When I set foot into a building, I always wondered about all the people who walked the halls before me. I especially thought about it at school. I imagined all of the things that really mattered in high school: winning the big game, getting the grade, going with the cute boy, and having your heart broken. I wondered about the years and years that the old plaster walls had seen. Then, in the grand scheme of it all, it didn’t seem that important that I was there, doing the same thing. I closed my locker and walked to class, feeling the only thing that any normal high school sophomore could ever feel: utter boredom.
My life consisted of getting up in the morning, walking to school, shuffling through classes, and coming home. Then I ate dinner, watched TV, did homework, and went to bed. Every day was exactly the same and part of me liked it that way. I liked my routine of curling up on the couch during increasingly darker fall days, and knowing the day of the week by the television program I was watching. I’m sure my dad loved it, too. I was boring and predictable, and he didn’t have to worry about me. Although, at the same time, something else was happening to me. I wasn’t sure what it was, but it was something inside that just wasn’t completely right. I had an idea of what it was, but I didn’t want to give it a name.
During my sophomore year, I was lucky enough to gain two of the most fundamental experiences of being a teenage girl: my first best friend and my first proper crush. Lilly Waters was my best friend, and her twin brother, Skip, was my crush. Lilly was gorgeous. Her blonde hair framed her heart-shaped face, and blue eyes peered out from behind long bangs. She had a small button nose and a radiant smile. She looked like a Seventeen magazine model, but in conservative clothing. The guys loved her, but none of them stood a chance because her father was a pastor, a strict one, and she was exceedingly obedient to him. Additionally, Skip was always there to reinforce her moral standards if she even thought about straying from them. Skip was an all-muscle, good-natured boy with the same shade of blonde hair and blue eyes as Lilly, and dimples that melted my heart.
Every other Friday I broke my usual routine and spent the night at Lilly’s house. We talked about clothes and school and boys. We were both boy-crazy in our own way; she had celebrity crushes and I had Skip. Lilly knew about my crush on her brother, but it didn’t bother her because neither of them were allowed to date, and she knew that Skip took Pastor Waters’ rules seriously. He would never cross his father. Never. Even if it meant breaking my poor little adolescent heart.
On that same every-other-Friday, my dad had a standing rendezvous with a waitress named Kristi from Alice’s Pizza. During my formative years, my dad tried to hide things like that from me. I never thought about him dating anyone because I knew that he was still in love with my mother. It never occurred to me that he might have other needs to fill. When he did finally tell me he was seeing someone, it took me a while to figure out it was her, but I put it together after I noticed the way my dad liked to go out for pizza every-other-Thursday night, and the way she touched his shoulder when she took our order, and the fact that not only had I found a pair of pink panties in the laundry, but also an Alice’s Pizza t-shirt.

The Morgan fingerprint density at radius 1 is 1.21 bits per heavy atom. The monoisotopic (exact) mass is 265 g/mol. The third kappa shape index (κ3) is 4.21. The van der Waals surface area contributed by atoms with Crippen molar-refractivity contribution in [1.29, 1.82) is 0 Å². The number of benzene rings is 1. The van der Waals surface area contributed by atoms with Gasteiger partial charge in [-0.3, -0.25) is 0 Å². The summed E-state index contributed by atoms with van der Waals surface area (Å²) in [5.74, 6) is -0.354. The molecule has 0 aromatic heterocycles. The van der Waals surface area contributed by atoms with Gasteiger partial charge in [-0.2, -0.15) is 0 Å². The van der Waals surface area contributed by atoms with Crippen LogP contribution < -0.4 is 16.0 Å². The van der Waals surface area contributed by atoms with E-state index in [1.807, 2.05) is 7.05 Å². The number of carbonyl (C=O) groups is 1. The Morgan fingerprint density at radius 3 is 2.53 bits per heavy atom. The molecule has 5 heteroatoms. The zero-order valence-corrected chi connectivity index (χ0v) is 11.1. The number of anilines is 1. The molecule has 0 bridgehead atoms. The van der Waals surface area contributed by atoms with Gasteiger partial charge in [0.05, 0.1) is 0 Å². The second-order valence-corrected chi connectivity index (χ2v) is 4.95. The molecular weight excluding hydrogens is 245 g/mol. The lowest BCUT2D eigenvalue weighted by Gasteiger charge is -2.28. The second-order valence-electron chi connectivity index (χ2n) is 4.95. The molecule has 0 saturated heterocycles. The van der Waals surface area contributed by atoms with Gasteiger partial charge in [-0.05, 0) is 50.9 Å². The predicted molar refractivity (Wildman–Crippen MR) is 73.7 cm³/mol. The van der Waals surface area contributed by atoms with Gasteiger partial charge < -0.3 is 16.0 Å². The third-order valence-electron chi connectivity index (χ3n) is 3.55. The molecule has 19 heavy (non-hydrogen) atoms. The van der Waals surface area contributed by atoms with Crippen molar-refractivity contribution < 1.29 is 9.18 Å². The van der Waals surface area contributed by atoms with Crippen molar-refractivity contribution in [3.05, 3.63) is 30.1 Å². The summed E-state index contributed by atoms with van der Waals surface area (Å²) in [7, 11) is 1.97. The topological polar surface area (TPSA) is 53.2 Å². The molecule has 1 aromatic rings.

I didn’t hold it against him. After all, my dad became a father when he was nineteen and had given up all the better years of his life taking care of me. I decided that he should have his fun now at age thirty-four. I never brought up the Kristi thing and neither did he. It was known, but unspoken, when I neatly folded the forgotten articles of clothing and left them on his bed. At least she was a nice girl.
It had just been the two of us since I was four years old. My parents met when my dad was in college and my mom worked at National Record Mart. She was way out of his league, but he built the courage to ask her out, and they fell in love. It was no secret that he fell a lot harder. My mom was a manic depressive, but by the time he found out, he was invested. When she got pregnant with me, he tried to marry her. She never accepted his proposal, and five years later she died of a drug overdose. We didn’t talk about Tressa very much. I learned about her by chance, like when one of her favorite songs would come on the radio and he’d be reminded of her and say, in a barely audible voice, “She loved this song.” The truth was that he was still in love with her, and still heartbroken that she was gone. He couldn’t bear to think about her too often. He still cried when he did.
I didn’t look like my mother. She had brownish-blond hair that fell down to her waist, and pale blue eyes. She was tall, slim, and beautiful. In pictures, she never smiled. She never really looked happy, just lost. I had inky dark hair that always looked jagged around my face, no matter how I tried to soften it. I wasn’t as tall as her, but the same height as my dad, and I had his brown eyes too. My dad smiled even when he was breaking on the inside; I had a harder time concealing my feelings, more like my mother. I tried, even when I knew I was showing all the signs of depression, to hide it from my dad so he wouldn’t have to go through it again. I dragged myself out of bed for him, I pretended to be interested in things for him, and I laughed for him even when I didn’t feel like it. I saw my dad as fragile, and I didn’t want to break him. And I saw my mother as heartless for doing so.